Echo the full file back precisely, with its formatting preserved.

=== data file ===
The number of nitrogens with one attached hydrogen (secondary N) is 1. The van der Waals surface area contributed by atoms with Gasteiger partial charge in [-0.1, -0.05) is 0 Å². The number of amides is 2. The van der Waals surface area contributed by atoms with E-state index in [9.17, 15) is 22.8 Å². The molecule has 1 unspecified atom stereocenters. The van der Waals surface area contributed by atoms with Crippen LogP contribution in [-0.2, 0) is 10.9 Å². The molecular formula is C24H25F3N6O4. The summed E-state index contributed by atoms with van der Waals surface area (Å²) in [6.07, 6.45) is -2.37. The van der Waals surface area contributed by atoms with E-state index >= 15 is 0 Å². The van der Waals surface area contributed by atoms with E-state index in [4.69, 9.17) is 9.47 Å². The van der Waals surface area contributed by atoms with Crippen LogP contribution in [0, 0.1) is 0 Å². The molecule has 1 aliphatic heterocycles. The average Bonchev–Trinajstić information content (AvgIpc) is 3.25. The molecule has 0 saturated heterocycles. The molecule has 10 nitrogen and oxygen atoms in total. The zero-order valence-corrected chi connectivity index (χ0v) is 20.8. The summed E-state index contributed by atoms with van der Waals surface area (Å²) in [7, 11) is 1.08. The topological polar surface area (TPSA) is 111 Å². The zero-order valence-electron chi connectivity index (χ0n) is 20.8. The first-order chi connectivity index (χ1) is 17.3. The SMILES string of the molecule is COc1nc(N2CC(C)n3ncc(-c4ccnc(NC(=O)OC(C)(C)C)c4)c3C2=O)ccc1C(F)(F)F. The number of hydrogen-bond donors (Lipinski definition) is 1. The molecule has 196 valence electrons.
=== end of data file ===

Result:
The number of nitrogens with one attached hydrogen (secondary N) is 1. The van der Waals surface area contributed by atoms with Gasteiger partial charge in [-0.1, -0.05) is 0 Å². The number of amides is 2. The van der Waals surface area contributed by atoms with E-state index in [9.17, 15) is 22.8 Å². The molecule has 1 unspecified atom stereocenters. The van der Waals surface area contributed by atoms with Crippen LogP contribution in [-0.2, 0) is 10.9 Å². The molecular formula is C24H25F3N6O4. The summed E-state index contributed by atoms with van der Waals surface area (Å²) in [6.07, 6.45) is -2.37. The van der Waals surface area contributed by atoms with E-state index >= 15 is 0 Å². The van der Waals surface area contributed by atoms with E-state index in [4.69, 9.17) is 9.47 Å². The van der Waals surface area contributed by atoms with Crippen LogP contribution in [0, 0.1) is 0 Å². The molecule has 1 aliphatic heterocycles. The average Bonchev–Trinajstić information content (AvgIpc) is 3.25. The molecule has 0 saturated heterocycles. The molecule has 10 nitrogen and oxygen atoms in total. The zero-order valence-corrected chi connectivity index (χ0v) is 20.8. The summed E-state index contributed by atoms with van der Waals surface area (Å²) in [7, 11) is 1.08. The topological polar surface area (TPSA) is 111 Å². The zero-order valence-electron chi connectivity index (χ0n) is 20.8. The first-order chi connectivity index (χ1) is 17.3. The SMILES string of the molecule is COc1nc(N2CC(C)n3ncc(-c4ccnc(NC(=O)OC(C)(C)C)c4)c3C2=O)ccc1C(F)(F)F. The number of hydrogen-bond donors (Lipinski definition) is 1. The molecule has 196 valence electrons.